Crucial Elements to the New York Knicks Season

The New York Knicks have transformed themselves. By acquiring Derrick Rose, as well as signing Joakim Noah, Courtney Lee, and Brandon Jennings, the Knicks have made themselves a more well rounded team. However, their success this season is reliant on five crucial elements.

Crucial Elements to the New York Knicks Season


While Rose and Noah will be key components to the team’s success this season, their injury history may plague the Knicks. Ever since his ACL tear back in 2012, Rose has been unable to consistency stay healthy. He missed all of the 2012-13 season, and missed a combined 93 games in the following two seasons. The same injury-prone label applies to Noah. Noah had his 2015-16 campaign cut short due to a season-ending shoulder injury. He has also only played 70 or more games in three of his nine NBA seasons. Rose and Noah’s durability will be crucial to the Knicks’ success this season.

Bench Production

Another key factor to this team’s success will be its bench, headlined by explosive point guard Brandon Jennings. Jennings is an uptempo, shoot-first point guard who will provide a scoring punch off the bench. Forward Lance Thomas is also a key ingredient to to the team’s bench. Thomas is a two-way player; he is a good shooter, can finish in the paint, and is also a great defender. However, after him, New York’s bench is a leap of faith. Although returning big man Kyle O’Quinn is a serviceable two-way big, he’s the only big man on this roster with NBA experience.

Spanish center Willy Hernangomez, Lithuanian forward Mindaugas Kuzminskas, forward Maurice Ndour, and former Duke Blue Devils center Marshall Plumlee are all first year NBA players. While some of these players have shown promise, it’s still only the preseason. When tip-off comes on Tuesday night, these rookies will have to produce at a veteran level rather quickly. Rookie Ron Baker, veteran Sasha Vujacic, and acquired guard Justin Holiday will have to produce in the backcourt, too.

Porzingis’s Growth

It is imperative that Kristaps Porzingis takes the next step in his growth as a player. Last season, he played very well, posing a threat on both ends of the floor. With Rose now on this team, Porzingis’s skill-set should be on full display. Both Porzingis and Rose like to get out and run; they’re uptempo players. Rose is an attacking guard who likes to push the pace, and Porzingis likes to finish on fast breaks. The big man’s ability to play out on the perimeter will help the two blend well. When Rose attacks the basket, Porzingis will be spotting up on the perimeter. His abilities to both play outside and finish fast breaks at 7’3″ make him a unique player. Unfortunately for the Knicks, their franchise player has traditionally not been the type to get out and run like Rose and Porzingis.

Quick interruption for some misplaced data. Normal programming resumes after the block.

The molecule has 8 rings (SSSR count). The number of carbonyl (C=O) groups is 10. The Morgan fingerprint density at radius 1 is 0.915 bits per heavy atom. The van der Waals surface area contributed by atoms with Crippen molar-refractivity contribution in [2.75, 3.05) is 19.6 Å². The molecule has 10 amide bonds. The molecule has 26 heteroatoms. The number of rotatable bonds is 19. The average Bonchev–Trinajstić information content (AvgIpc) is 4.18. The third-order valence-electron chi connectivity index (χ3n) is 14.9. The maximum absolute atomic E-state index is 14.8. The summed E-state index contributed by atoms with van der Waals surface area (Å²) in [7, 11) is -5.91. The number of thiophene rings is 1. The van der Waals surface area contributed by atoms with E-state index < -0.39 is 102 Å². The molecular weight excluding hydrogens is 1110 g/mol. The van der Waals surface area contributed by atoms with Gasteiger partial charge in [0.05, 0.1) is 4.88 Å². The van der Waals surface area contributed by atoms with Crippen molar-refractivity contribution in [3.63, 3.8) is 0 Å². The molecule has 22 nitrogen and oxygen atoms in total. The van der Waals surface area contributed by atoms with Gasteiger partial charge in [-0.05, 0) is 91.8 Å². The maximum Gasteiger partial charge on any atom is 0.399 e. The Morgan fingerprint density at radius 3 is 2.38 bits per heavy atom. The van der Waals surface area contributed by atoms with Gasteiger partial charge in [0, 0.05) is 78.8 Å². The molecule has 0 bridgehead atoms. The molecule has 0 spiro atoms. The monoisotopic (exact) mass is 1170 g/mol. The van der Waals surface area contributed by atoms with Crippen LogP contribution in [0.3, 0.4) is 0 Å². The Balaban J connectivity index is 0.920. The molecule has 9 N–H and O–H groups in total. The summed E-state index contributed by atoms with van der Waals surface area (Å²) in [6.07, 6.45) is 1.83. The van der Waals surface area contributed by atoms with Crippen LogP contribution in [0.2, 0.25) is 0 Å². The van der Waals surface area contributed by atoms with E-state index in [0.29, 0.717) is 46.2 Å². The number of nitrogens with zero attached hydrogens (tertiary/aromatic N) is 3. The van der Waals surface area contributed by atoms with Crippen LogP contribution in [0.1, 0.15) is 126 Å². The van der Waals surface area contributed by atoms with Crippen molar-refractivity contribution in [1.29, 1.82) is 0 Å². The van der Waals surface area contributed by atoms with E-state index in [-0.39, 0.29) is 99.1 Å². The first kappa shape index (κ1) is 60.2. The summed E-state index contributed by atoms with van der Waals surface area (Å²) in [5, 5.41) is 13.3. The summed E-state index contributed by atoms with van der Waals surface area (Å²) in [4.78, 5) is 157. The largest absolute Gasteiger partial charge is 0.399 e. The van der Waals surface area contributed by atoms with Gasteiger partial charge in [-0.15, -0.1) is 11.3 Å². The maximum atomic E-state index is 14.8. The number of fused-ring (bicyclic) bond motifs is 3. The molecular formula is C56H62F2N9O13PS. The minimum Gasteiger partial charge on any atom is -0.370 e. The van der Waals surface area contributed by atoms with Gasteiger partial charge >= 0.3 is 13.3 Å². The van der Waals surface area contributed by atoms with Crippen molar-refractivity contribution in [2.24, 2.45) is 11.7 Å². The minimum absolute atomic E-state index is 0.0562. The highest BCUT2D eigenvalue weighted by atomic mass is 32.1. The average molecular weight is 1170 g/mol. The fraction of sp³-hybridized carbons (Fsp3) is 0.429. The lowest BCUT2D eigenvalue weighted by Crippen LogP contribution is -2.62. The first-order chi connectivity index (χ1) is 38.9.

Carmelo Anthony‘s Ability to Adapt

Despite getting up there in age, Carmelo Anthony is still one of the best NBA players. He is an elite scorer and an aggressive rebounder. He’s also a bull in the paint and an underrated defender. However, unlike Rose and Porzingis, Anthony is a half-court player. He operates in the post quite often, and he tends to slow down the Knicks’ offense at times. Anthony needs to adapt his game to fit in with the uptempo offense that the Knicks will be running, given the personnel of Rose, Porzingis, and new head coach Jeff Hornacek. However, Hornacek needs to be given the freedom to run his offense without team president Phil Jackson interfering.

No Phil Jackson Interference Whatsoever

It is well known that Jackson is stubborn when it comes to his beloved triangle offense. He has stated in years past that the Knicks needed to run the triangle offense efficiently in order to be successful. However, Jackson’s triangle revival experiment has failed. After two horrific seasons of running the triangle, the Knicks roster is now assembled to play a run-and-gun style of offense, but Jackson has made some misleading comments with regards to how the team’s new offense will be run. The bottom line is that no team president or general manager should be telling the team’s head coach how to run their offense; it’s simply unheard of. In order for Jeff Hornacek and the Knicks to run their uptempo offense successfully, Phil Jackson can’t be in Hornacek’s ear telling him how to run his own offense, or even to run the triangle.

The Knicks should be playoff-bound this season, but their postseason aspirations are reliant on five crucial. If they can remain healthy, get good bench production, see Porzingis grow as a player, have Anthony adapt to their new offense, and have no interference from Phil Jackson, the Knicks should be successful.


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